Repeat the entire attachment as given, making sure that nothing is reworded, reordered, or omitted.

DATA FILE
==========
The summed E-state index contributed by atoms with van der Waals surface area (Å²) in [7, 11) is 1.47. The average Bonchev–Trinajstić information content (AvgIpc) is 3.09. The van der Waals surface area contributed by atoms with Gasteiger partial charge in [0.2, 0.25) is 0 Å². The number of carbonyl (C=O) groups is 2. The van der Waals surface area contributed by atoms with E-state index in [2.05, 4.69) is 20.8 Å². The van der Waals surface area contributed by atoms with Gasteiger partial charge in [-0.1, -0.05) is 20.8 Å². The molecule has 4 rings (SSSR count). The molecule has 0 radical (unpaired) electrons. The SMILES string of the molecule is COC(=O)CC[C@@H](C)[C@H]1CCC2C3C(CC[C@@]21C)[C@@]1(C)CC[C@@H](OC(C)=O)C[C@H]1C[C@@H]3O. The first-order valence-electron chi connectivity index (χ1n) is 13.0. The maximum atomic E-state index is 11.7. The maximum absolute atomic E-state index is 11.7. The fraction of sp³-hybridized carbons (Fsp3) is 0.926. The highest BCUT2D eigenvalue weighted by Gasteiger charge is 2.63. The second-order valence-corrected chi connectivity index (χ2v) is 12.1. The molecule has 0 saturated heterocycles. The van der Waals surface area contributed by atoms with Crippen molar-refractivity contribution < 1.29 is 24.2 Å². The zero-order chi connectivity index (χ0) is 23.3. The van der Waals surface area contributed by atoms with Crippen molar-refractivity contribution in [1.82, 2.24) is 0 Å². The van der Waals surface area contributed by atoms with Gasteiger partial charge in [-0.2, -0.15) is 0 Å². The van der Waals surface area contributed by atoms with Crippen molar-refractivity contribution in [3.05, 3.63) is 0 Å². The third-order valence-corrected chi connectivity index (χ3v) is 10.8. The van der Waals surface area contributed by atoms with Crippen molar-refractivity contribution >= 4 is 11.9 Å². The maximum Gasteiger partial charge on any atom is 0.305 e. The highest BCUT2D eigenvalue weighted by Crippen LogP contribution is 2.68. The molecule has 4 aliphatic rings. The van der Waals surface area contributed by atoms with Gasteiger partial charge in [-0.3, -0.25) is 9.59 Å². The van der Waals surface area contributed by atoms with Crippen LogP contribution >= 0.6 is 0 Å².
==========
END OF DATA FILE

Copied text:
The summed E-state index contributed by atoms with van der Waals surface area (Å²) in [7, 11) is 1.47. The average Bonchev–Trinajstić information content (AvgIpc) is 3.09. The van der Waals surface area contributed by atoms with Gasteiger partial charge in [0.2, 0.25) is 0 Å². The number of carbonyl (C=O) groups is 2. The van der Waals surface area contributed by atoms with E-state index in [2.05, 4.69) is 20.8 Å². The van der Waals surface area contributed by atoms with Gasteiger partial charge in [-0.1, -0.05) is 20.8 Å². The molecule has 4 rings (SSSR count). The molecule has 0 radical (unpaired) electrons. The SMILES string of the molecule is COC(=O)CC[C@@H](C)[C@H]1CCC2C3C(CC[C@@]21C)[C@@]1(C)CC[C@@H](OC(C)=O)C[C@H]1C[C@@H]3O. The first-order valence-electron chi connectivity index (χ1n) is 13.0. The maximum atomic E-state index is 11.7. The maximum absolute atomic E-state index is 11.7. The fraction of sp³-hybridized carbons (Fsp3) is 0.926. The highest BCUT2D eigenvalue weighted by Gasteiger charge is 2.63. The second-order valence-corrected chi connectivity index (χ2v) is 12.1. The molecule has 0 saturated heterocycles. The van der Waals surface area contributed by atoms with Crippen molar-refractivity contribution < 1.29 is 24.2 Å². The zero-order chi connectivity index (χ0) is 23.3. The van der Waals surface area contributed by atoms with Crippen molar-refractivity contribution in [1.82, 2.24) is 0 Å². The van der Waals surface area contributed by atoms with Gasteiger partial charge in [-0.2, -0.15) is 0 Å². The van der Waals surface area contributed by atoms with Crippen molar-refractivity contribution in [3.05, 3.63) is 0 Å². The third-order valence-corrected chi connectivity index (χ3v) is 10.8. The van der Waals surface area contributed by atoms with Crippen molar-refractivity contribution >= 4 is 11.9 Å². The maximum Gasteiger partial charge on any atom is 0.305 e. The highest BCUT2D eigenvalue weighted by Crippen LogP contribution is 2.68. The molecule has 4 aliphatic rings. The van der Waals surface area contributed by atoms with Gasteiger partial charge in [-0.3, -0.25) is 9.59 Å². The van der Waals surface area contributed by atoms with Crippen LogP contribution >= 0.6 is 0 Å².